October 23rd, 2013
02:10 PM ET
By the CNN Belief Blog Editors
(CNN) - The Vatican said Wednesday it has suspended a German bishop who has come under fire for his extravagant lifestyle.
Bishop Franz-Peter Tebartz-Van Elst is under investigation for his spending after his residence in Limburg, Germany, was renovated for $42 million.
The Vatican says Tebartz-Van Elst cannot carry out his ministry as long as the investigation in ongoing, and he's been ordered to stay outside his diocese.
Coined the "Bling Bishop," Tebartz-Van Elst, who is known as theologically conservative, has denied any wrongdoing, saying the cost overruns on the renovation are legitimate because surrounding structures had to be protected, including the old city wall.FULL STORY
October 18th, 2013
10:17 AM ET
By Daniel Burke, CNN Belief Blog Co-editorFollow @BurkeCNN
(CNN) -- Declaring himself "American's most famous Catholic," comedian Stephen Colbert roasted church leaders at a charity event in New York on Thursday, taking aim at Pope Francis and Cardinal Timothy Dolan.
"As an observant Catholic, I believe the Pope is infallible," said Colbert, a Communion-class teacher at a parish in New Jersey. "But he's also wrong about a lot of things."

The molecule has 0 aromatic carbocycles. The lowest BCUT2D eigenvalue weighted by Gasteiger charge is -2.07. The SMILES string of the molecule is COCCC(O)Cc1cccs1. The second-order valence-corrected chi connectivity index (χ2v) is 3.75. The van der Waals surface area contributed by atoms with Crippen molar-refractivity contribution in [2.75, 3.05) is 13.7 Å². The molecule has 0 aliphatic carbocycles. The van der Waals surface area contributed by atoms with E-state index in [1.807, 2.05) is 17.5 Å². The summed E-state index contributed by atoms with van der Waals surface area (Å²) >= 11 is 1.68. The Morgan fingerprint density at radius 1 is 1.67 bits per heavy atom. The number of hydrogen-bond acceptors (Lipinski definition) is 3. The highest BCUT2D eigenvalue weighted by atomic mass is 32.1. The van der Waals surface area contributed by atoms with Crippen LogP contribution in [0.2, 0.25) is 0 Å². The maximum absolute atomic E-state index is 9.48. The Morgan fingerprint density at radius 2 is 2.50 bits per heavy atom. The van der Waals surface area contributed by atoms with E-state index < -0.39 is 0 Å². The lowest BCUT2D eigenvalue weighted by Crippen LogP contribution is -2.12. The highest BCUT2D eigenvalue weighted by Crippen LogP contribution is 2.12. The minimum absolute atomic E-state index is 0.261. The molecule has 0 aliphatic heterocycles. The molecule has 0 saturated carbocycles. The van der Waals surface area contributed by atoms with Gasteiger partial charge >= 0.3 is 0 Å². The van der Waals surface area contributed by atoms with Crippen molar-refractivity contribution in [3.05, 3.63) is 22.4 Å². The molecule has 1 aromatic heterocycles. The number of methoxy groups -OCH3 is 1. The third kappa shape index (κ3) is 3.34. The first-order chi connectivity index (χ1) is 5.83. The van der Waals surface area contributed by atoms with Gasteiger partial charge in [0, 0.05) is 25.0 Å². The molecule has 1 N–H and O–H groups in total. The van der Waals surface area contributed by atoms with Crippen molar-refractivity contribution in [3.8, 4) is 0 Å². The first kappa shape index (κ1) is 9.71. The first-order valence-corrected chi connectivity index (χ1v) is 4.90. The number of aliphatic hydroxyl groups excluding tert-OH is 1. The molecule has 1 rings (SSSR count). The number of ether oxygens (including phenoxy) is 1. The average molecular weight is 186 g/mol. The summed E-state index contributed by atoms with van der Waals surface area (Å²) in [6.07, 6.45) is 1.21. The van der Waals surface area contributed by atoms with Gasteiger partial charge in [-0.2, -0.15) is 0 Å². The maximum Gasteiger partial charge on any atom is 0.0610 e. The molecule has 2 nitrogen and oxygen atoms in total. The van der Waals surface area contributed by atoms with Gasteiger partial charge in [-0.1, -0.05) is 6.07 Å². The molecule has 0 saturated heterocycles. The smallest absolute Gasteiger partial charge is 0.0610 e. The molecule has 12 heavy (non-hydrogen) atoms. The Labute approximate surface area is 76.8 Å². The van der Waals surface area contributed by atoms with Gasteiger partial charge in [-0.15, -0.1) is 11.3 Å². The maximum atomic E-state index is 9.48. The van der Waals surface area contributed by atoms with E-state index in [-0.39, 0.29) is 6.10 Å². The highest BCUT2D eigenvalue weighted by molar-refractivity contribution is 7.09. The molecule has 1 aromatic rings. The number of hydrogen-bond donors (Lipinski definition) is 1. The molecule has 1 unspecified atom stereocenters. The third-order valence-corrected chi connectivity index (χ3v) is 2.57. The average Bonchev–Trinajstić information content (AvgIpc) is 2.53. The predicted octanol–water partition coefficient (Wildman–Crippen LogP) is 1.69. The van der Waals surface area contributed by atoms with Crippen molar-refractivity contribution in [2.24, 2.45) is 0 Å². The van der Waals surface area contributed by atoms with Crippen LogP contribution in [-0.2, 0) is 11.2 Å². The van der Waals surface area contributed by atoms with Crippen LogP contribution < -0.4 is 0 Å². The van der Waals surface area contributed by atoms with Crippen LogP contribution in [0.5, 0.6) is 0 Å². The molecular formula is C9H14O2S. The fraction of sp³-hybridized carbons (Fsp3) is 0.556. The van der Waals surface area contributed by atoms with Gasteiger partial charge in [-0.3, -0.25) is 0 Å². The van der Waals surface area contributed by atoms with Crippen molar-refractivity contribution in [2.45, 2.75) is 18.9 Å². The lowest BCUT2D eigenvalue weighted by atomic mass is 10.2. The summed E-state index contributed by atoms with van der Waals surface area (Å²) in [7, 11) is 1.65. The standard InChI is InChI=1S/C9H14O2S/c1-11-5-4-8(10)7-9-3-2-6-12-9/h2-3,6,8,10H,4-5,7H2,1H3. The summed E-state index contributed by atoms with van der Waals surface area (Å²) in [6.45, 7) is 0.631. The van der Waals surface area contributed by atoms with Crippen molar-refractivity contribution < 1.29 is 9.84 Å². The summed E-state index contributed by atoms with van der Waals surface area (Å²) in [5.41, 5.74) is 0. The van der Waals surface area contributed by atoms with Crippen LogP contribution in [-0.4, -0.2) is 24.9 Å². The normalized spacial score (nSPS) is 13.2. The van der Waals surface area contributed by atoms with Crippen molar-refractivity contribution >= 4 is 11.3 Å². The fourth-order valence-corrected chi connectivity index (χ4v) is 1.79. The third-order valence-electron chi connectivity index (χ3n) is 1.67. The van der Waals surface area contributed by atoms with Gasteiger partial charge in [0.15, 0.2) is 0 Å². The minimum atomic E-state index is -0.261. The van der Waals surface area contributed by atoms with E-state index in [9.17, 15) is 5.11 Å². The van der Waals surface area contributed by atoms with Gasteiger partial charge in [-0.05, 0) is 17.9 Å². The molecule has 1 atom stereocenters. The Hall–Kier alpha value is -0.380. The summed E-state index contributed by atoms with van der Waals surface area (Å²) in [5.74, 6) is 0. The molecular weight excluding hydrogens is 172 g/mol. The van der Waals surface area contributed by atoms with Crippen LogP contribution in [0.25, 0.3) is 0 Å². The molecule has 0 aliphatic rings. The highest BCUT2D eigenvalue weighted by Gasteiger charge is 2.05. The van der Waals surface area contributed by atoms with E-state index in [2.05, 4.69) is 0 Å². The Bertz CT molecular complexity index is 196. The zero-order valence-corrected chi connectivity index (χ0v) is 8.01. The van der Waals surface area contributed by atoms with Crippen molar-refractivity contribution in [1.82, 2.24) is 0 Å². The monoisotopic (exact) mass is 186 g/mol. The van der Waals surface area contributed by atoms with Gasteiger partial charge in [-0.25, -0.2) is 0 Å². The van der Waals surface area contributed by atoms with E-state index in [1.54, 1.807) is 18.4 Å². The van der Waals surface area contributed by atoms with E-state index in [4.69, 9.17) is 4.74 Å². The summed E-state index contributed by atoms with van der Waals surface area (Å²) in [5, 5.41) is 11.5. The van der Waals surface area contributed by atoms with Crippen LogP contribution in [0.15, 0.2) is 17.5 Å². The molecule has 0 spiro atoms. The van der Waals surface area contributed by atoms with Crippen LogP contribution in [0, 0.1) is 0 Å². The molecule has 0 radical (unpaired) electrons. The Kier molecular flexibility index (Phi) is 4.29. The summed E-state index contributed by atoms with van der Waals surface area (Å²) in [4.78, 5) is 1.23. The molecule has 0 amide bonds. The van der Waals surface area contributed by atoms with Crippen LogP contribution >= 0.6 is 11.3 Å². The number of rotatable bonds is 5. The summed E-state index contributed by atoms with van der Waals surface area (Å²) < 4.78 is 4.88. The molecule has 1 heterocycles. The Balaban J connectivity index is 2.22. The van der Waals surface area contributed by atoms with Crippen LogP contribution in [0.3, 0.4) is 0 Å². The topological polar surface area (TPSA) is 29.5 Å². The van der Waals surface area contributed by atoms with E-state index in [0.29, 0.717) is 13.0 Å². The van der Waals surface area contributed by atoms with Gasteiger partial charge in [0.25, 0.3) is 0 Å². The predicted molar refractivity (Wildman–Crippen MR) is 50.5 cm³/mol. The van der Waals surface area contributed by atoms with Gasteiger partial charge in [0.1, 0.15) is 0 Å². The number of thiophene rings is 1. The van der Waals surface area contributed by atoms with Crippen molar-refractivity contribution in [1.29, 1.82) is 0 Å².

Colbert, whose bombastic persona on the "Colbert Report" often takes a conservative slant on Christianity, poked fun at the new Pope's humble lifestyle, saying that if the pontiff were in charge of the white-tie charity event, it would have been held at an IHOP, not New York's glitzy Waldorf-Astoria hotel.
August 23rd, 2013
10:12 AM ET
By Dan Merica, CNN
Washington (CNN)–With the goal of urging the House to pass a comprehensive immigration reform bill, the Catholic Church is organizing a targeted effort to push immigration reform in the pews and target Catholic lawmakers – particularly Republicans – who may be on the fence over the politically tenuous bill.
The movement, which was first reported in The New York Times, will include coordinated immigration reform sermons on September 8, as well as targeted messaging of Catholic lawmakers, including House Speaker John Boehner and Rep. Paul Ryan, the GOP’s 2012 vice presidential candidate.